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An IRA rollover refers to the transfer you make from a retirement account you own to a Roth IRA or a traditional IRA. This happens in either of two ways. You may opt for a direct transfer from the retirement account or have a check sent to you. With this second option, you deposit the funds into the IRA account of your choosing.
When you select to transfer funds by depositing a check yourself, the custodian of the distributing retirement account is legally required to deduct a 20 percent federal withholding penalty before you are issued a check. You can avoid this penalty by choosing an IRA rollover, which directly transfers the money from one retirement account to the other.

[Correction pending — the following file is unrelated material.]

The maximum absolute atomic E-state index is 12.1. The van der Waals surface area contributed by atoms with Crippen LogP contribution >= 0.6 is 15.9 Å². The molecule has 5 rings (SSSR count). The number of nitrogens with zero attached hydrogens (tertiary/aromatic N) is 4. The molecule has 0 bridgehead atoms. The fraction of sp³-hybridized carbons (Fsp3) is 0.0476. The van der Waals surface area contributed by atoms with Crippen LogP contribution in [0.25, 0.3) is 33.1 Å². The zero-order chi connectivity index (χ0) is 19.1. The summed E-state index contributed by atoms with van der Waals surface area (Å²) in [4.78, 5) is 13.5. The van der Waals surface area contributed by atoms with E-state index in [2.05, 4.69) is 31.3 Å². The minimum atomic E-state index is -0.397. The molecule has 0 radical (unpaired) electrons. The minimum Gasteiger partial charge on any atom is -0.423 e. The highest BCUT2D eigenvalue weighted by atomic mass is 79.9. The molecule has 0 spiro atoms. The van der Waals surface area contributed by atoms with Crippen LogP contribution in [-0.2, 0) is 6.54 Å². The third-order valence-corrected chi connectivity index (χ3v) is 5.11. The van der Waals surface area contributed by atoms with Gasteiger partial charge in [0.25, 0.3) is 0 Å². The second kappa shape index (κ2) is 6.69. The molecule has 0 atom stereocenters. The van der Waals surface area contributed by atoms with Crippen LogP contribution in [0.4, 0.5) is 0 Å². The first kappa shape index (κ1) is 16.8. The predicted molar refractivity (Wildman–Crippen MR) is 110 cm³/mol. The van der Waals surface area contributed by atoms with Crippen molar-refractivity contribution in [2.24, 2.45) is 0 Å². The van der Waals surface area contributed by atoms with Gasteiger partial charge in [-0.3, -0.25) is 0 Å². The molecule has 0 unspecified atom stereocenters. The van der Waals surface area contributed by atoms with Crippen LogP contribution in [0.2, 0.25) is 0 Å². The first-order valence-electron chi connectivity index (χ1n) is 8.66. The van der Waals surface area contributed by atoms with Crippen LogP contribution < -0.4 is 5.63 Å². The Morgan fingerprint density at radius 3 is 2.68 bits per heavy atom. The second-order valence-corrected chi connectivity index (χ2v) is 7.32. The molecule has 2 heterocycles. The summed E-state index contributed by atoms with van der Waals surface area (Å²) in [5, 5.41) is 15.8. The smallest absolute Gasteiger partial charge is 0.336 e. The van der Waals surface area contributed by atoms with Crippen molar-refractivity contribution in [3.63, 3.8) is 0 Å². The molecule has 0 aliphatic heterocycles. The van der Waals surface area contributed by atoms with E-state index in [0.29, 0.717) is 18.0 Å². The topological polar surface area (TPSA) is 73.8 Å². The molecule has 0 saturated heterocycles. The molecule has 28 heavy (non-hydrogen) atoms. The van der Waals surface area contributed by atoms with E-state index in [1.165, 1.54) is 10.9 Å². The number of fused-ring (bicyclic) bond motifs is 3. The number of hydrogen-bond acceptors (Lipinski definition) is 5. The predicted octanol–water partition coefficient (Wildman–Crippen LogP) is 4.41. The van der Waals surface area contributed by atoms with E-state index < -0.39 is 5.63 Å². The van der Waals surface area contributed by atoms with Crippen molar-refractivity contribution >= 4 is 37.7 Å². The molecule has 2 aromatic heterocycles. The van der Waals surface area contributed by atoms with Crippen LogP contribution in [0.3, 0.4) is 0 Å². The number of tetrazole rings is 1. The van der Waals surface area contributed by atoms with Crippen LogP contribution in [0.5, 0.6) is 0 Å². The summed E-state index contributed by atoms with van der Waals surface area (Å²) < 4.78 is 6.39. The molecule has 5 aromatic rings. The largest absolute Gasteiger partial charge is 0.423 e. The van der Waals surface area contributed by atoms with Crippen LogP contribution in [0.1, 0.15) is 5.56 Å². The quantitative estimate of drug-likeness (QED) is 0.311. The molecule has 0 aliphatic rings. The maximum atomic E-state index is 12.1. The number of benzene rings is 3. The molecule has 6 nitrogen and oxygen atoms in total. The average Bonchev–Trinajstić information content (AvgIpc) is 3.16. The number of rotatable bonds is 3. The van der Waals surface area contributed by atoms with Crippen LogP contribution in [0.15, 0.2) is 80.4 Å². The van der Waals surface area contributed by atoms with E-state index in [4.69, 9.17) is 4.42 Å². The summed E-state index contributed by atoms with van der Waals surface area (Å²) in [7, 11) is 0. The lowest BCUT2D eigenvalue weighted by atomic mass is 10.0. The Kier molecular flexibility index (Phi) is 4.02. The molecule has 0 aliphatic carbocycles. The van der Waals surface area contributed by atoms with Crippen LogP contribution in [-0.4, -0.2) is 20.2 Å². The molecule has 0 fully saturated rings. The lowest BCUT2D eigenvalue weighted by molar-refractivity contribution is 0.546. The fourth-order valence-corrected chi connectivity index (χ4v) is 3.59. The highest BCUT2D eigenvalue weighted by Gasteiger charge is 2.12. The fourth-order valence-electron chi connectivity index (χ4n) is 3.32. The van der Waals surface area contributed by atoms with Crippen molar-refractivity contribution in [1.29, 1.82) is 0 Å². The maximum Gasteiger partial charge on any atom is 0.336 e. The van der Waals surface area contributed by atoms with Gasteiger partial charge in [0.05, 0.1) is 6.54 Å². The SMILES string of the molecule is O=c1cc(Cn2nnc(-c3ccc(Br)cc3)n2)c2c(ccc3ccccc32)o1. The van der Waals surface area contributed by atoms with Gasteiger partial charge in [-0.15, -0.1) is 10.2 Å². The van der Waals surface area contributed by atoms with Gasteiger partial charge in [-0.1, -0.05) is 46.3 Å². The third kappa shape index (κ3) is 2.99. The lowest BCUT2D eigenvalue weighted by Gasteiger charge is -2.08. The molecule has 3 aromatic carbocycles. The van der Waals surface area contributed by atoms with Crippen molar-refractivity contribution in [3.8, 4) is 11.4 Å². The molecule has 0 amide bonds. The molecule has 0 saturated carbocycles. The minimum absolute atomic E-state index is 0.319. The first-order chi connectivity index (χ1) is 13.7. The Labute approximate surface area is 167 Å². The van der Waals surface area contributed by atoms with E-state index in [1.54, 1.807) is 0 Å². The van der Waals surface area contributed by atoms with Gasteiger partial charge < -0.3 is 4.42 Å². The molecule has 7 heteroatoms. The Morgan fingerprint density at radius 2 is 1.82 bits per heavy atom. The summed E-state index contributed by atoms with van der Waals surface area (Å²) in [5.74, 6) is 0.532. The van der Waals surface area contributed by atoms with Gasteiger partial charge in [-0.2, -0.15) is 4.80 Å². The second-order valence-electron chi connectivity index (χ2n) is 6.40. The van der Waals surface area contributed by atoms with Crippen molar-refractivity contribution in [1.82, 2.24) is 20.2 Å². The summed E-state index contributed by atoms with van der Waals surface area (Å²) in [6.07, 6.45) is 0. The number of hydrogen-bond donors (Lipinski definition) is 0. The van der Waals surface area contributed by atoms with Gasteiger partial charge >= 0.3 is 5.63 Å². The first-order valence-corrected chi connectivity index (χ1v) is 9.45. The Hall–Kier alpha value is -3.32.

Some IRAs may restrict you to just one rollover between one IRA and another IRA in one year. In most cases, a rollover occurs when you leave a job and decide to transfer your 401K or your 403B funds into an IRA account. When considering this investment option for your funds, keep in mind that an IRA offers far greater choices for investments while offering the same income and tax-free gains as a 401K retirement account. Business.com provides resources for small business owners who need additional information on IRA rollovers. To learn more, access our links on this page.